Sunday, March 31, 2013

Perfectly ordinary

I had an ordinary week. Had massive coffees, walked the dogs, groomed and fed them, went to work, had dinner, worked some more, and came home. Perfectly ordinary. 

Oh, and I had a birthday. I found a nice cider that tastes of toffee apples. And the owner of our favourite chilli dog place by the sea gave me a birthday glass of wine. Perfectly ordinary day too, though I didn't have to work that day. Given this time last year, ordinary is good.

Friday, March 29, 2013

Late breakfast

Breakfast is the most important meal of the day -- but is it still breakfast when the first meal of the day was at 4.30pm? I got out of bed at 3pm today. The dogs stayed in bed and would have stayed there until I made the bed and tossed them out of it. Looks like I'm not the only one in for a long, lazy weekend.

Thursday, March 28, 2013

Mixed bag

I had just recharged my iPod so when I plugged in today as I settled down on my train ride to work, the playlist reverted to the "All Songs" library on a shuffle setting. On came Alfie Boe, followed by Guns 'n' Roses, then Vivaldi, Village People, INXS, and a Bollywood song I'd forgotten was even there (years ago I attended a Bollywood dance class, and I must have downloaded it when I was trying to familiarise myself with the music as I memorised the choreography). After that, it pretty much degenerated into 80s rock -- which just about shows you what era I'm stuck in. Still, musical schizophrenia ain't no bad thing. :)

Tuesday, March 26, 2013

Random things of niceness

Going to work is never a nice thing, however much I like my job. So I try and make the commute nice by taking different routes to work. Sometimes the train, sometimes the bus, sometimes a combination of both.

The bus is the nicest, because it takes me down a road that has old liana-lined trees growing along the road divider. Dappled sunshine filtering through flame trees. Nice.

Lately, double-decker buses have been added to ply the route, which means that the view from an additional few feet up now includes peering over people's garden walls and catching glimpses of sleeping dogs. Nice, too.

Yesterday, as the bus approached a bus-stop, I happened to be looking out of the window while a girl waiting there happened to be looking in my direction as the bus pulled up. Our gazes met, and she smiled a shy half-smile. I smiled back. And then, both suddenly discomfitted that we were smiling at strangers, we broke eye contact. In any case, the bus pulled away. And suddenly, my workday was already getting better.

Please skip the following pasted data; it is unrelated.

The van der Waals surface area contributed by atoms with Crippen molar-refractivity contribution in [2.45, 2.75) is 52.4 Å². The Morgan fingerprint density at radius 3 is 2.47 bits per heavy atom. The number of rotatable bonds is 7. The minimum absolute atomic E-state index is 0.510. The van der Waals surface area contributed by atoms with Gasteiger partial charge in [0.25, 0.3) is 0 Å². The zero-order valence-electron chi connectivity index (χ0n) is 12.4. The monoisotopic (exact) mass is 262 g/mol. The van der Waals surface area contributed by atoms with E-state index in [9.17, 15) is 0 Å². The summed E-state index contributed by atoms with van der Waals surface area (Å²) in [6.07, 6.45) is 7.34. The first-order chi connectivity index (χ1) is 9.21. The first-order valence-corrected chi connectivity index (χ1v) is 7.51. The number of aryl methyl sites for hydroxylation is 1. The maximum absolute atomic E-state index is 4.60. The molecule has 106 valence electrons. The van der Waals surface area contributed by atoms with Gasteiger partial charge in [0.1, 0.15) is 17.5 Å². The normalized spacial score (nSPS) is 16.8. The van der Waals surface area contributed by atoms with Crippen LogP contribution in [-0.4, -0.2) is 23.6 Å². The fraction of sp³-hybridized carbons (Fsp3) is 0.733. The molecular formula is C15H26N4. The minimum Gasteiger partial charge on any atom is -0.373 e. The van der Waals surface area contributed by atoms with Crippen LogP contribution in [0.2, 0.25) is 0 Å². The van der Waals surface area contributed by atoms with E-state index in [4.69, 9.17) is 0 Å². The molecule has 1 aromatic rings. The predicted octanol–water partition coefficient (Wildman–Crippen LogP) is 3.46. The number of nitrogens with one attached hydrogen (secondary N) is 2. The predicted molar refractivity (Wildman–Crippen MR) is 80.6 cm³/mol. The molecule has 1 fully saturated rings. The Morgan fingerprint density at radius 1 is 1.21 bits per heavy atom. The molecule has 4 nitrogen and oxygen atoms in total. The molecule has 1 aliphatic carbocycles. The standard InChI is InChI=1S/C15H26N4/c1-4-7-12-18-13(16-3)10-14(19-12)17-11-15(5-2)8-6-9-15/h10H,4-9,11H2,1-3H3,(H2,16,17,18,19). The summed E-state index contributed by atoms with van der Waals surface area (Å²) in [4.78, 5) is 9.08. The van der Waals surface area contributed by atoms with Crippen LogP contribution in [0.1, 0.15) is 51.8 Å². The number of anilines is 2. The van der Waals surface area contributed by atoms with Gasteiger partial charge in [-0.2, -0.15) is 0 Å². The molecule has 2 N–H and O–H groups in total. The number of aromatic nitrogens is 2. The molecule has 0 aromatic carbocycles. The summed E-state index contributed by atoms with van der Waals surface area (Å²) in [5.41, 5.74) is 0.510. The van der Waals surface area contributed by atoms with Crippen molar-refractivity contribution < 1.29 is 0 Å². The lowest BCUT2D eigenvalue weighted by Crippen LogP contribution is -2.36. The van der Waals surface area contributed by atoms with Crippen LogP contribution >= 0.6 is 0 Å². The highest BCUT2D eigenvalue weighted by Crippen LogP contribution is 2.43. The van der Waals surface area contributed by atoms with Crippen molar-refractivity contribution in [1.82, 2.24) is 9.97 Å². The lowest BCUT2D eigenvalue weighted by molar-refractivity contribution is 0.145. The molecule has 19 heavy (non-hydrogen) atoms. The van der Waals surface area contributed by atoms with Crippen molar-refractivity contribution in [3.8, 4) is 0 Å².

Tuesday, March 12, 2013

Ups and downs

I'm getting a sort of PTSD from logging onto Facebook. FB was how I found out a few months ago that a friend had a cardiac arrest and flatlined before an emergency room defibrillator brought him back. He survived and has recovered. FB was how I found out last week an Internet friend in the US died suddenly. And FB this morning was how I found out a Tokyo friend has been hooked up on a ventilator in ICU over the weekend -- he couldn't breathe, the cold that took so long to shake off was pneumonia.

And all this time, FB was also where other friends, proud parents, posted pictures of their children -- a pair of twins turning one; a boy scoring for his team at a hockey match; another boy getting his taekwondo black belt; and an only child at his kindergarten graduation.

I had no idea while researching (OK, googling) the half-forgotten Kahlil Gibran quote for yesterday's entry that FB had more ironies to throw at me.

What will tomorrow bring?

Monday, March 11, 2013

The circle of life

This time last week, a friend posted an entry entitled 'The week begins' on his blog. He blogged everyday, and this was about the start of his work week. By the end of the week, we had news of his sudden death from a medical complication. We're still in shock.

This time last year, another friend fighting cancer thought she would be lucky if she made it to Christmas. As the year panned out, I didn't dare to express to her my sorrow -- she had more to bear -- as we reached the last New Year; the last birthday; the last Valentine's Day; the last spring; the last dog. But by the end of the year, she was cancer free. She cancelled her hospice booking and went home. It wasn't straight-going as that, in between there were falls and broken bones and scares. But she's alive, and life is good, she will tell you.

This time last year, I was facing my birthday alone, with L in hospital. And it was my Chinese astrological year at that. But now, L is shoving something up his sleeve for the day. Far more meaningful to me is that this year, it falls on Easter Sunday. If ever there was a symbol of renewal.